The Bank of Canada announced this morning that interest rates will remain unchanged for the 11th consecutive time over the past 15 months. The last time the BOC made a change to the overnight lending rate was in September 2010 with a moderate increase of 0.25 per cent.
The overnight rate currently sits at 1 per cent. The Bank Rate is 1.25 per cent and the deposit rate is 0.75 per cent.
The news is really no news at all, given that nearly all industry professionals and top economists were anticipating no change. But what should be of interest to consumers is the justification behind the decision. Here’s why the Bank of Canada is keeping interest rates where they are.
- The outlook for the global economy is getting worse.
- The recession in Europe is expected to be deeper and last longer than originally anticipated.
- The BOC was coy in suggesting they had faith Europe could get a handle on the situation: “although this assumption is clearly subject to downside risks”.
- The U.S. grew more than expected at the end of 2011, although this is not likely to last.
- The U.S. recovery will be more modest going forward due to continued household deleveraging and negative effects from Europe.
At Home in Canada
- When it comes to the Canadian economy, little has changed.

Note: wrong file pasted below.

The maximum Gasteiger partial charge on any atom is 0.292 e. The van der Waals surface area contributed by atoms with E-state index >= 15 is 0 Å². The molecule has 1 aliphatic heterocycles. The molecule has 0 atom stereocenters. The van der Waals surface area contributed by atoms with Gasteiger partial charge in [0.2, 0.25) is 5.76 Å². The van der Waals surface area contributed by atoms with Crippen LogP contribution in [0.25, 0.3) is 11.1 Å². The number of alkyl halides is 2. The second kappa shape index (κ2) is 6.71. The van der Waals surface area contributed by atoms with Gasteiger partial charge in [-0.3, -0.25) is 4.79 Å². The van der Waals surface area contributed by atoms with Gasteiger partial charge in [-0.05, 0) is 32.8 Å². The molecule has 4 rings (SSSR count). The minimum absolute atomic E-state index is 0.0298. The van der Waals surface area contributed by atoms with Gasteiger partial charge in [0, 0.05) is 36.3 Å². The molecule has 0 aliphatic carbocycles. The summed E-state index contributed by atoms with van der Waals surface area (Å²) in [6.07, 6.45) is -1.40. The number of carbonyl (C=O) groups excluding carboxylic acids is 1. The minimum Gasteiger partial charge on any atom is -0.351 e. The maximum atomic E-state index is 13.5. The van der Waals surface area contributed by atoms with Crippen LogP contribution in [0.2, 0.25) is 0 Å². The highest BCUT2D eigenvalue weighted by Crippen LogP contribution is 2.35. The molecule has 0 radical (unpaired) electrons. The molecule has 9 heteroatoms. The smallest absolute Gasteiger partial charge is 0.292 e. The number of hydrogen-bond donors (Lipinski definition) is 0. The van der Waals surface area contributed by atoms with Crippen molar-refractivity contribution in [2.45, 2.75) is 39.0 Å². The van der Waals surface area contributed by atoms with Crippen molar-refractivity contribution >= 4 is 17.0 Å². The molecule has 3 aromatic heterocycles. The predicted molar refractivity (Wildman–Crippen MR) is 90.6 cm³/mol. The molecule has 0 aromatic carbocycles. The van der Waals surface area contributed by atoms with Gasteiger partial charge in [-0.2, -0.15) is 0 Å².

- It is estimated that GDP grew by 2.4 per cent in 2011 and is expected to grow by 2.0 per cent in 2012 and 2.8 per cent in 2013.
- Similarly to the U.S., we experienced slightly better growth in the second half of 2011 than anticipated, which is expected to be more modest going forward.
- Little is expected from net exports in 2012, due to moderate foreign demand, increased competition and a strong Canadian dollar.
- In 2012 inflation should remain level.
- Total and core inflation is expected to reach 2 per cent by the third quarter of 2013.
- The BOC recognizes that several significant upside and downside risks are prevalent in the inflation outlook for Canada, but they believe they have a handle on the risks and will be able to maintain their key mandate of keeping inflation under 2 per cent.
- With inflation in check there is little reason to believe that we will see a rate increase any time in the near future.
Consumer Debt Levels
One of the more worrying comments made by the Bank of Canada at today’s announcement was their forecast for consumer debt levels. With rates near all time lows more and more Canadians are taking advantage of the very favourable financing conditions. This is expected to continue and grow.
“Household expenditures are expected to remain high relative to GDP and the ratio of household debt to income is projected to rise further.” says the BOC.
A Note of Caution to All Home Owners
Today’s announcement means that your bank’s Prime lending rate will not change, which in turn means that variable mortgage rates will not change. If you are on a variable rate mortgage, take advantage of this low rate environment and pay down more of your mortgage principal now. You will be glad you did when rates increase in the next few years.